It is also this way with people. There are more super wealthy now than ever before, and still people go to bed hungry, sick, neglected, etc….
    My feeling is why begrudge a few animals that are getting cared for… with private funds? Lets focus on the have-nots when it comes to charity. Maybe then it will balance out. But people have the right to give to whomever he/she decides fit, and BF is one of those places, just like LDS is one of those places.
    I already care for rescued animals every day on my farm, I support trap and release programs for feral cat colonies, The Humane Society of America, and many rescues. I sign petitions, talk to people who are making a difference, and promote education. I am doing my part with animals and people. I have been volunteering in human services since 1987. Made a career of social work for ten years working with homeless, abused women and children, and people with HIV/AIDS. These are things I believe are important.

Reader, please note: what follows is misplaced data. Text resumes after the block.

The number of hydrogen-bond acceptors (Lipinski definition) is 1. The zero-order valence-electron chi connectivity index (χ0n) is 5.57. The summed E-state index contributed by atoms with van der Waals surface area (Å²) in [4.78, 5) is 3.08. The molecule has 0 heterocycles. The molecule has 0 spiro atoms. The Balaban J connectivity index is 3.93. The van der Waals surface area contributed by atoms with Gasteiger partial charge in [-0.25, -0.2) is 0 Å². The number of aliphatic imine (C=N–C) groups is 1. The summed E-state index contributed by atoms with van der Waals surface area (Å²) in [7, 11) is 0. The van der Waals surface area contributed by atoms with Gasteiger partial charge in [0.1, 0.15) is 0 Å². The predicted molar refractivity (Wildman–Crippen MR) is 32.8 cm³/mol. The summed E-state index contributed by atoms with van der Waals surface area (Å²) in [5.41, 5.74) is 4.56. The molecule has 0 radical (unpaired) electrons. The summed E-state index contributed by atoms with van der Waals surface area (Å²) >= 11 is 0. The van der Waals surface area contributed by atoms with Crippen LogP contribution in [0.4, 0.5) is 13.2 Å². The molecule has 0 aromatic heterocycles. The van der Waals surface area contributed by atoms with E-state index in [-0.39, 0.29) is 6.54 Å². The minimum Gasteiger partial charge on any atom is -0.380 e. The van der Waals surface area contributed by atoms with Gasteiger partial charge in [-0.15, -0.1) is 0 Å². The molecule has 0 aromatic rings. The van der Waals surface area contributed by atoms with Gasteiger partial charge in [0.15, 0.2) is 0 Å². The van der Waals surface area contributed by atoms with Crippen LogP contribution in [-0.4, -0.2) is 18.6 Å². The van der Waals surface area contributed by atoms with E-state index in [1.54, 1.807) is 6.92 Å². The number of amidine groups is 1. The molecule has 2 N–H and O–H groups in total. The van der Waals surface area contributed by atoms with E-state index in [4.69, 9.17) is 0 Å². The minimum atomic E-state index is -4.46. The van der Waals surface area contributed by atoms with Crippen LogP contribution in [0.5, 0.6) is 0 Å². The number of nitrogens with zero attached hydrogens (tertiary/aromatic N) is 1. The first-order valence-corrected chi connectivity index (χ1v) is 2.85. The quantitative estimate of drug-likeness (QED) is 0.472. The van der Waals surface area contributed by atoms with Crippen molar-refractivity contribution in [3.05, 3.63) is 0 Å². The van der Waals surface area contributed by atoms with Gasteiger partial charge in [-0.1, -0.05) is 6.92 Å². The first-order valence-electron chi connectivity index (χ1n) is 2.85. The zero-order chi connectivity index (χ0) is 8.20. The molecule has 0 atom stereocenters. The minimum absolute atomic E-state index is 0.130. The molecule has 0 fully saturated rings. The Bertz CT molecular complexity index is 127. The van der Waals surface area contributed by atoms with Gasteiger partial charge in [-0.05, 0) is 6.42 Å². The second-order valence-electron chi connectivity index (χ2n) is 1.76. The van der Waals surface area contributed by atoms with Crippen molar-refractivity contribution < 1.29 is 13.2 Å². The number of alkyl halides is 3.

I think we all need to do our part to give time and money to what we feel is important, just like you are doing. You are making a difference! Some may criticize building swing sets in communities without basic needs. Some may say that is a luxury. But you and only you know the benefits of your work, and I applaud you for doing it! There is nothing wrong with making the world better and kinder, however we choose to do that.

    I think this says it best….

    Judge not, that ye be not judged. 1
    St. Mattew 7

  8. rogerdhansen says:

    You are right. What I’m arguing for is a utopian dream and not practical. And I do aplaud you for the work you have done with humanity and animals. I’m very proud of you; you set a great example for my grandchildren. But I occasionally have to dream.

    Your quote from Matthew 7 is very appropriate and something I need to do better. Please talk to EV and Mel about their visit to BF. I love you, Uncle Roger.

  9. gold price says:

    The transition process has not yet begun, but the cofounders are thinking about it, discussing it among themselves, considering how best to keep Best Friends from ever either losing the sense of communal mission that enables it to help new impoverished pro-animal groups to reach their own growth phase, or becoming cultish and insular.